Monday, 21 October 2019

NASCAR says ‘eye test’ and statistics prove 2019 package has elevated on-track passing – USA TODAY

NASCAR says ‘eye test’ and statistics prove 2019 package has elevated on-track passing – USA TODAY
12 Jul

When NASCAR opted for radically different technical parameters for its Monster Energy Cup Series cars this season, it created a sense of optimism for some and incredible doubt in others.

Throughout the first half of 2019, several drivers have panned the package, their frustration over what has worked in the past did not apply and the feeling NASCAR had put a tourniquet on the value of racing talent and ability.

NASCAR believes the numbers and the eye test — especially in the final laps of the battle between Alex Bowman and Kyle Larson a couple of weeks ago at Chicagoland Speedway — have proved that wrong.

“Look no further than Alex Bowman,” NASCAR chief racing development officer Steve O’Donnell said. “You rarely, if ever, saw a driver pass someone from the lead and have the ability to come back and make that pass again. That’s what we wanted to see in the package.”

The eye test will continue at the next three races — Kentucky, New Hampshire and Pocono — all of which have had their share of recent events where passing has been a challenge.

NASCAR has divided its season into two racing packages. For ovals more than 1.2 miles in length, it restricts engine flow to produce 550 horsepower — the target it believes will eventually attract new manufacturers to the sport — and combines that with an aero duct that pushes air ouf of the front wheel wells. For the shorter tracks and road courses, NASCAR restricts air to 750 horsepower with no aero ducts. Both have a large spoiler at the rear.

The result: Green-flag passes for the lead rank the second highest among the last five years. At 36.1 per race, it is up 43% over the 25.2 from last year. Twelve of the 18 races have had more green-flag passes for the lead than a year ago, including all six 1.5-mile tracks.

“I don’t know how the majority of the races we’ve had this year are not passing the eyeball test,” NASCAR president Steve Phelps said. “They pass it for me.

“They pass it for the majority of fans who we are talking to. … I would suggest that the data would prove that when someone says, ‘Hey, it’s hard to pass,’ well, they’re passing more than they were, so they always say it’s hard to pass. The point is that there is more passing.”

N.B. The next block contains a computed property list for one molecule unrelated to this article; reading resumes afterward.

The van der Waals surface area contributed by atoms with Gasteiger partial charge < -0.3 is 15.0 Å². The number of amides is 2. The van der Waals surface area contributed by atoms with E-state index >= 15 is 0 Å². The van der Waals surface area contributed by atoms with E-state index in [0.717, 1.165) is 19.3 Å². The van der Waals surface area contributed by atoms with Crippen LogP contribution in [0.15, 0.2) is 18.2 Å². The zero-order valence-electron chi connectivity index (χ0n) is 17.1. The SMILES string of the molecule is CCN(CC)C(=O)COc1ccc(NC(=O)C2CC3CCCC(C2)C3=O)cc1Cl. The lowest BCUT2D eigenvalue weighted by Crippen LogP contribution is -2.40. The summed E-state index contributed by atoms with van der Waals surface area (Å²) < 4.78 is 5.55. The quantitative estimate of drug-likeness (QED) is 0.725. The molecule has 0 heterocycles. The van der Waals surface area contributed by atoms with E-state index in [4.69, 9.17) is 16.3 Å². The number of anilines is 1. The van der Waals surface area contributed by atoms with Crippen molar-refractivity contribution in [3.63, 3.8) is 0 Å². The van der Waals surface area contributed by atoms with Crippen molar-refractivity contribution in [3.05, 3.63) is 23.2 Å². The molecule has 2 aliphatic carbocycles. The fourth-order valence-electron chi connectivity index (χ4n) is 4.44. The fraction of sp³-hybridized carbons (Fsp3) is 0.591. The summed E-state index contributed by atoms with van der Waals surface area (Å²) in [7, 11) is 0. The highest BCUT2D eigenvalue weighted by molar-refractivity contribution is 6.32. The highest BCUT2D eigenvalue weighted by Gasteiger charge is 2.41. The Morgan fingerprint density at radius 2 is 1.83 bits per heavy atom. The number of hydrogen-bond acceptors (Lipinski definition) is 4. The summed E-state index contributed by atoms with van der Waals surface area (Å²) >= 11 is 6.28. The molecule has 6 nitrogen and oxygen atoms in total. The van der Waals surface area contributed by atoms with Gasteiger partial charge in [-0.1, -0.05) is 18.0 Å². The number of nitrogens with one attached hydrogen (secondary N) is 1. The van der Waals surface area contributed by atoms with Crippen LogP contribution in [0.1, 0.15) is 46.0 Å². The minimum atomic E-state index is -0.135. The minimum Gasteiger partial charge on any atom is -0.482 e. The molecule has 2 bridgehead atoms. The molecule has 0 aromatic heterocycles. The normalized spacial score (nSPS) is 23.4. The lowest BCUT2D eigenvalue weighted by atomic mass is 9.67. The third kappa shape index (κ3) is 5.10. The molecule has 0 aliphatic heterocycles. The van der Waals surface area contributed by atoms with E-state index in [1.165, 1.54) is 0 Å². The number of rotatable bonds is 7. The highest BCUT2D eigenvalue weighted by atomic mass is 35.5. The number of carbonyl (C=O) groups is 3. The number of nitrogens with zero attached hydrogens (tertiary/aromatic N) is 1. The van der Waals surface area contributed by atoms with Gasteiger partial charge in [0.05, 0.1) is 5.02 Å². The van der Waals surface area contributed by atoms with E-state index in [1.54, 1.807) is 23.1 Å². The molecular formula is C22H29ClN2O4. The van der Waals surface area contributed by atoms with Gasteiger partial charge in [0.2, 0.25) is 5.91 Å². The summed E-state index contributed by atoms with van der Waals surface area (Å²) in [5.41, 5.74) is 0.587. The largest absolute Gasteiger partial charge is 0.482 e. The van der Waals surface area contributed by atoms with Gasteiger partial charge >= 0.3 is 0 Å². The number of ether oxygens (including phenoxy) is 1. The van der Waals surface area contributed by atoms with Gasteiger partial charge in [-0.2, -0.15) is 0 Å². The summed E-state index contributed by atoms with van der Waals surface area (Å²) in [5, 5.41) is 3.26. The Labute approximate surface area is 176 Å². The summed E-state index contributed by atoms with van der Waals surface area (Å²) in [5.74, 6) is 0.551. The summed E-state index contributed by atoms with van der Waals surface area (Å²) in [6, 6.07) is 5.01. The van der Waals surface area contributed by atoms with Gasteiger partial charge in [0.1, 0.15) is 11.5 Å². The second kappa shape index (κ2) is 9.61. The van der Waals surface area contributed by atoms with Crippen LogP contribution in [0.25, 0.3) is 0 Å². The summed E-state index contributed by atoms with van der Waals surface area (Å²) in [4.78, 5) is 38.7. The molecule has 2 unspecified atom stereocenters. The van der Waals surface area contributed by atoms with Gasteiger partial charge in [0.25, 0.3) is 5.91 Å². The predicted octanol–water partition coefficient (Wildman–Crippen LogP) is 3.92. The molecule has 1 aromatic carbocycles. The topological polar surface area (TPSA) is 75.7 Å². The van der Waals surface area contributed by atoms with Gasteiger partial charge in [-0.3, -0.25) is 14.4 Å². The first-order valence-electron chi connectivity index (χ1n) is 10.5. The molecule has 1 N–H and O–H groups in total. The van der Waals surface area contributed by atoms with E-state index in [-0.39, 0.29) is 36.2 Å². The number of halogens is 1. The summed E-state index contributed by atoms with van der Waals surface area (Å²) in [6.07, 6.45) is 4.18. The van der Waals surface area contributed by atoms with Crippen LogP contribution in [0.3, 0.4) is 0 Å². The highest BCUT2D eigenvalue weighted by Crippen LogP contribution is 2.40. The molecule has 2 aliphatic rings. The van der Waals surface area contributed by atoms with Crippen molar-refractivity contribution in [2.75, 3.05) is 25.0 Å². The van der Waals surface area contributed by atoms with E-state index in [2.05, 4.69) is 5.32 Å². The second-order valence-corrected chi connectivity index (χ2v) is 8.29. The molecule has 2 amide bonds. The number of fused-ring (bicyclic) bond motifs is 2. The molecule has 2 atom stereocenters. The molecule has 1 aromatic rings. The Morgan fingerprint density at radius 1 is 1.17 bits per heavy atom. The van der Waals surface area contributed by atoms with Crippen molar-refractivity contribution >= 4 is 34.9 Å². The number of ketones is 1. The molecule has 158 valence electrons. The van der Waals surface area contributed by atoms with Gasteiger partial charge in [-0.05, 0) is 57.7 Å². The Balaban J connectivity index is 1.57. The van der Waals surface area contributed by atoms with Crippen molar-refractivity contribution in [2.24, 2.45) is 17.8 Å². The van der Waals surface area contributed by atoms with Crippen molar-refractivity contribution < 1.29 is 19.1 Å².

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O’Donnell said the biggest surprise was the difficulty drivers had at Pocono. In response, NASCAR will have the track put down PJ1, a brand of traction compound, in the upper racing lane of all three turns in hopes of increasing grip, which would allow cars to go faster. It also will be used at Kentucky and New Hampshire as previously planned.

Because teams spend money on computer simulation and wind tunnel testing on any change, NASCAR has opted not to tweak the package, instead focused on working with Goodyear on a better tire at short tracks, O’Donnell said. An upcoming tire test at Martinsville specifically will address drivers’ frustration.

“When we have typically gone to a tire test, a lot of the data and feedback has come from the lead car,” O’Donnell said about the three-driver tire tests.

“Now with the rules package, I don’t want to say we don’t care about that car, but it’s almost how did the second place and third place feel, because drivers are saying the tires is so important now if you can give me a little bit of wear … you can have a really big impact.”

When NASCAR goes to a new car body, likely in 2021 but possibly not until 2022, it hopes to address driver feedback to create more ability to use side forces to get another car loose.

O’Donnell also noted that prior to the season, drivers predicted blocking would be required to stop passes and create plenty of wrecks. That hasn’t happened. The other prediction was that more drivers could win — so far only seven drivers have qualified for the playoffs with wins in the first 18 races.

One other criticism came at Chicagoland when the pole speed of the Cup car was slower than that of all other series (ARCA and the three NASCAR national touring series) that raced at the track that weekend. That isn’t lost on O’Donnell.

“We wanted to make improvements to the intermediate racing on the Cup level,” O’Donnell said. “We knew we had to do that. We believe we have. So let’s get that right at the highest level and then look at how our feeder system falls into that.”

Bob Pockrass is a Fox Sports NASCAR reporter. Follow him @bobpockrass.

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